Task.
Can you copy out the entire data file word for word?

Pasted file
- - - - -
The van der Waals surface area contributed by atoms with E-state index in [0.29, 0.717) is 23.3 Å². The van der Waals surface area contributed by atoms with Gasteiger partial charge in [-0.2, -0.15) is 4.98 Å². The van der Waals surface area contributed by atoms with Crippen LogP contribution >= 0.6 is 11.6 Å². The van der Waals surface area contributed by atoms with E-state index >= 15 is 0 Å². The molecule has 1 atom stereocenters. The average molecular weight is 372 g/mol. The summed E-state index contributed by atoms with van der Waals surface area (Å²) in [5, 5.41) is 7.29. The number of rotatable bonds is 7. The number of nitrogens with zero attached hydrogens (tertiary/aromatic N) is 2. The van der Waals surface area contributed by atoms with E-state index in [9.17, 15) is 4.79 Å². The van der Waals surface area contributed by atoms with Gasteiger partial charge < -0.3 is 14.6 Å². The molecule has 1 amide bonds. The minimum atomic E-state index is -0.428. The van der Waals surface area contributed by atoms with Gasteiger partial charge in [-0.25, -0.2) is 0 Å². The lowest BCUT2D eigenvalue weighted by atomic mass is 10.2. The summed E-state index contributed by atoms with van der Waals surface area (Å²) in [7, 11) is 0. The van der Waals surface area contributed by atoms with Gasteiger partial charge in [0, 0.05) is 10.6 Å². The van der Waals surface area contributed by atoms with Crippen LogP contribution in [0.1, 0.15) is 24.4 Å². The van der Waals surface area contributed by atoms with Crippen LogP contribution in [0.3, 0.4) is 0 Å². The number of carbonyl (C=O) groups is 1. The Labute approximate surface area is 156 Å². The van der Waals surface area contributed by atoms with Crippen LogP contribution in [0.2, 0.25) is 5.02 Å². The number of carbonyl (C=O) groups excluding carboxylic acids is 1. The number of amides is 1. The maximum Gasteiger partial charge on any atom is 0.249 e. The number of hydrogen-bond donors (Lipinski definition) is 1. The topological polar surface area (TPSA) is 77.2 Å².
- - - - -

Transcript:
The van der Waals surface area contributed by atoms with E-state index in [0.29, 0.717) is 23.3 Å². The van der Waals surface area contributed by atoms with Gasteiger partial charge in [-0.2, -0.15) is 4.98 Å². The van der Waals surface area contributed by atoms with Crippen LogP contribution >= 0.6 is 11.6 Å². The van der Waals surface area contributed by atoms with E-state index >= 15 is 0 Å². The molecule has 1 atom stereocenters. The average molecular weight is 372 g/mol. The summed E-state index contributed by atoms with van der Waals surface area (Å²) in [5, 5.41) is 7.29. The number of rotatable bonds is 7. The number of nitrogens with zero attached hydrogens (tertiary/aromatic N) is 2. The van der Waals surface area contributed by atoms with E-state index in [9.17, 15) is 4.79 Å². The van der Waals surface area contributed by atoms with Gasteiger partial charge < -0.3 is 14.6 Å². The molecule has 1 amide bonds. The minimum atomic E-state index is -0.428. The van der Waals surface area contributed by atoms with Gasteiger partial charge in [-0.25, -0.2) is 0 Å². The lowest BCUT2D eigenvalue weighted by atomic mass is 10.2. The summed E-state index contributed by atoms with van der Waals surface area (Å²) in [7, 11) is 0. The van der Waals surface area contributed by atoms with Gasteiger partial charge in [0, 0.05) is 10.6 Å². The van der Waals surface area contributed by atoms with Crippen LogP contribution in [0.1, 0.15) is 24.4 Å². The van der Waals surface area contributed by atoms with Crippen LogP contribution in [0.3, 0.4) is 0 Å². The number of carbonyl (C=O) groups is 1. The Labute approximate surface area is 156 Å². The van der Waals surface area contributed by atoms with Crippen LogP contribution in [0.2, 0.25) is 5.02 Å². The number of carbonyl (C=O) groups excluding carboxylic acids is 1. The number of amides is 1. The maximum Gasteiger partial charge on any atom is 0.249 e. The number of hydrogen-bond donors (Lipinski definition) is 1. The topological polar surface area (TPSA) is 77.2 Å².